It is to be understood that the flowcharts in FIGS. 8 and 9 are shown and described as an example only to assist in disclosing the features of the disclosed system, and that more or less steps than that shown may be included in the process corresponding to the various features described above for the disclosed system without departing from the scope of the disclosure.

While the foregoing detailed description has been given and provided with respect to certain specific embodiments, it is to be understood that the scope of the disclosure should not be limited to such embodiments, but that the same are provided simply for enablement and best mode purposes. The breadth and spirit of the present disclosure is broader than the embodiments specifically disclosed and encompassed within the claims appended hereto. Moreover, while some features are described in conjunction with certain specific embodiments, these features are not limited to use with only the embodiment with which they are described, but instead may be used together with or separate from, other features disclosed in conjunction with alternate embodiments.

Claims (20)

What is claimed is:
1. A rollover prevention system for a machine, the rollover prevention system comprising: an inertial measurement unit (IMU) configured to: detect a discharge event of a payload material from the machine, and measure a body angle of the machine; and a controller in communication with the IMU, the controller configured to: determine an angle of repose of the machine based on the detected discharge event and the measured body angle, the determined angle of repose being based on one or more angles of repose, the one or more angles of repose being stored in a memory associated with the controller, prevent rollover of the machine using the determined angle of repose of the machine and a rollover angle of the machine, send signals to an operator interface of the machine to provide information regarding the rollover angle and the determined angle of repose, and prevent hoisting of a body of the machine if the rollover angle is less than or equal to the determined angle of repose.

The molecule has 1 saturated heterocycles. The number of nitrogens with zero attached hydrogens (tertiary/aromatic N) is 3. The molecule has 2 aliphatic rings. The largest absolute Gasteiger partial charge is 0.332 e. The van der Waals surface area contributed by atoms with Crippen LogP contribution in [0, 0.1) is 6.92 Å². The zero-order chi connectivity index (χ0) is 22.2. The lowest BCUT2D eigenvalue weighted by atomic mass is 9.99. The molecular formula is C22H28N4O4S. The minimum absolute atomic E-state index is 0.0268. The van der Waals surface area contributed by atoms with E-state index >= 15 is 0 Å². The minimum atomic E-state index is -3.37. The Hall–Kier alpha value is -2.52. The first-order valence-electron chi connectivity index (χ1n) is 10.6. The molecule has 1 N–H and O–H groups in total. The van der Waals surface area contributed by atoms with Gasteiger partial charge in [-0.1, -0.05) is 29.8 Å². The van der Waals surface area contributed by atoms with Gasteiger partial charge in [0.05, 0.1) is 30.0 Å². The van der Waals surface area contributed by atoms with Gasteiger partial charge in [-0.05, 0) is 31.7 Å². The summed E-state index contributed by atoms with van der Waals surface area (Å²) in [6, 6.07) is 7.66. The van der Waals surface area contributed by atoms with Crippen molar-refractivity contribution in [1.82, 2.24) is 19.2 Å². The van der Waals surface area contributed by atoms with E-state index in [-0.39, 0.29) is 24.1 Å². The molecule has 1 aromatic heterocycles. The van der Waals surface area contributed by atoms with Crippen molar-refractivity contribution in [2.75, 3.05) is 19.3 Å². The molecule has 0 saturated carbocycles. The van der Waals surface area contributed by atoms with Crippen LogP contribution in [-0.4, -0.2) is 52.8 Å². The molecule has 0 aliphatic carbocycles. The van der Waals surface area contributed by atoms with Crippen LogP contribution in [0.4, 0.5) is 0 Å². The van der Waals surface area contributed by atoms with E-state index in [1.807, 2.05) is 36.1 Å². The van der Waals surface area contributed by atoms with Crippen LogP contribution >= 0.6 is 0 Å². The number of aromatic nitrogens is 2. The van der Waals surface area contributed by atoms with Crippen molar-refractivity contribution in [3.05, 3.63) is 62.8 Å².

2. The rollover prevention system of claim 1, wherein the controller is further configured to determine an angle of repose for each different payload material.
3. The rollover prevention system of claim 2, further comprising an operator interface in communication with the controller, and wherein the controller is further configured to send signals to the operator interface to receive data indicative of a specific payload material.
4. The rollover prevention system of claim 2, wherein the controller is further configured to determine different payload material based on anomalous observations of the determined angle of repose.
5. The rollover prevention system of claim 1, wherein the IMU is further configured to measure a slope upon which the machine is positioned.
6. The rollover prevention system of claim 5, wherein the controller is further configured to estimate an amount of the payload material in the machine.
7. The rollover prevention system of claim 6, wherein the controller is further configured to generate the rollover angle of the machine based on the measured slope and the estimated amount of the payload material.
8. The rollover prevention system of claim 7, wherein the controller is further configured to calculate a center of gravity of the machine in order to generate the rollover angle.
9. The rollover prevention system of claim 7, wherein the controller is further configured to compare the rollover angle to the determined angle of repose.
10. The rollover prevention system of claim 9, wherein, after comparing the rollover angle to the determined angle of repose, the controller is further configured to send signals to the operator interface of the machine to notify the operator if the rollover angle is less than or equal to the determined angle of repose.